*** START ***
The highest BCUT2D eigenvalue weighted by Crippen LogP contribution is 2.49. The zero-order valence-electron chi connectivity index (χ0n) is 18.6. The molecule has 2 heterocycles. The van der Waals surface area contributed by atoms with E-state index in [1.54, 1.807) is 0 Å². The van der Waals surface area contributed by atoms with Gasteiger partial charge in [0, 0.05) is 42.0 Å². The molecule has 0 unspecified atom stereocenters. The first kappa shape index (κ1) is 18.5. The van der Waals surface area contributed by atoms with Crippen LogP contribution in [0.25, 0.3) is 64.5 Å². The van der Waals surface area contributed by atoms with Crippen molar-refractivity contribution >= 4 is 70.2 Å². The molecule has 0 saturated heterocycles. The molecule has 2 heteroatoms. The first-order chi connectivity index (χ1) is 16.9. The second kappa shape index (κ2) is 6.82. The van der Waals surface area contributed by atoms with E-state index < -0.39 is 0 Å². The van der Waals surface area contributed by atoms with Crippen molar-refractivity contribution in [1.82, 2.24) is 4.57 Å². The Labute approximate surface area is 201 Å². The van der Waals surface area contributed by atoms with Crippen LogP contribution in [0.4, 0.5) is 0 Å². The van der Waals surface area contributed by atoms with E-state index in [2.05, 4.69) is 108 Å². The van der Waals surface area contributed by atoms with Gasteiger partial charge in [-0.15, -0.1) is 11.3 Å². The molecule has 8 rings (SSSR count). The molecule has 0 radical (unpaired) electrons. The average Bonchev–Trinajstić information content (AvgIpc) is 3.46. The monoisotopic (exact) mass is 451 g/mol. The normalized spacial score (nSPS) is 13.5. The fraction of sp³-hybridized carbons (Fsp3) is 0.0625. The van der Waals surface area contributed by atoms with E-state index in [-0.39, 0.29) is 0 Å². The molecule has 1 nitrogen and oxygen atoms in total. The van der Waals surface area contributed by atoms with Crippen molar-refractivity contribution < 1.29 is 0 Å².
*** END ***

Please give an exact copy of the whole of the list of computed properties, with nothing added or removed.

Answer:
The highest BCUT2D eigenvalue weighted by Crippen LogP contribution is 2.49. The zero-order valence-electron chi connectivity index (χ0n) is 18.6. The molecule has 2 heterocycles. The van der Waals surface area contributed by atoms with E-state index in [1.54, 1.807) is 0 Å². The van der Waals surface area contributed by atoms with Gasteiger partial charge in [0, 0.05) is 42.0 Å². The molecule has 0 unspecified atom stereocenters. The first kappa shape index (κ1) is 18.5. The van der Waals surface area contributed by atoms with Crippen LogP contribution in [0.25, 0.3) is 64.5 Å². The van der Waals surface area contributed by atoms with Crippen molar-refractivity contribution >= 4 is 70.2 Å². The molecule has 0 saturated heterocycles. The molecule has 2 heteroatoms. The first-order chi connectivity index (χ1) is 16.9. The second kappa shape index (κ2) is 6.82. The van der Waals surface area contributed by atoms with E-state index < -0.39 is 0 Å². The van der Waals surface area contributed by atoms with Crippen molar-refractivity contribution in [1.82, 2.24) is 4.57 Å². The Labute approximate surface area is 201 Å². The van der Waals surface area contributed by atoms with Crippen LogP contribution in [0.4, 0.5) is 0 Å². The van der Waals surface area contributed by atoms with E-state index in [2.05, 4.69) is 108 Å². The van der Waals surface area contributed by atoms with Gasteiger partial charge in [-0.15, -0.1) is 11.3 Å². The molecule has 8 rings (SSSR count). The molecule has 0 radical (unpaired) electrons. The average Bonchev–Trinajstić information content (AvgIpc) is 3.46. The monoisotopic (exact) mass is 451 g/mol. The normalized spacial score (nSPS) is 13.5. The fraction of sp³-hybridized carbons (Fsp3) is 0.0625. The van der Waals surface area contributed by atoms with E-state index in [-0.39, 0.29) is 0 Å². The molecule has 1 nitrogen and oxygen atoms in total. The van der Waals surface area contributed by atoms with Crippen molar-refractivity contribution < 1.29 is 0 Å².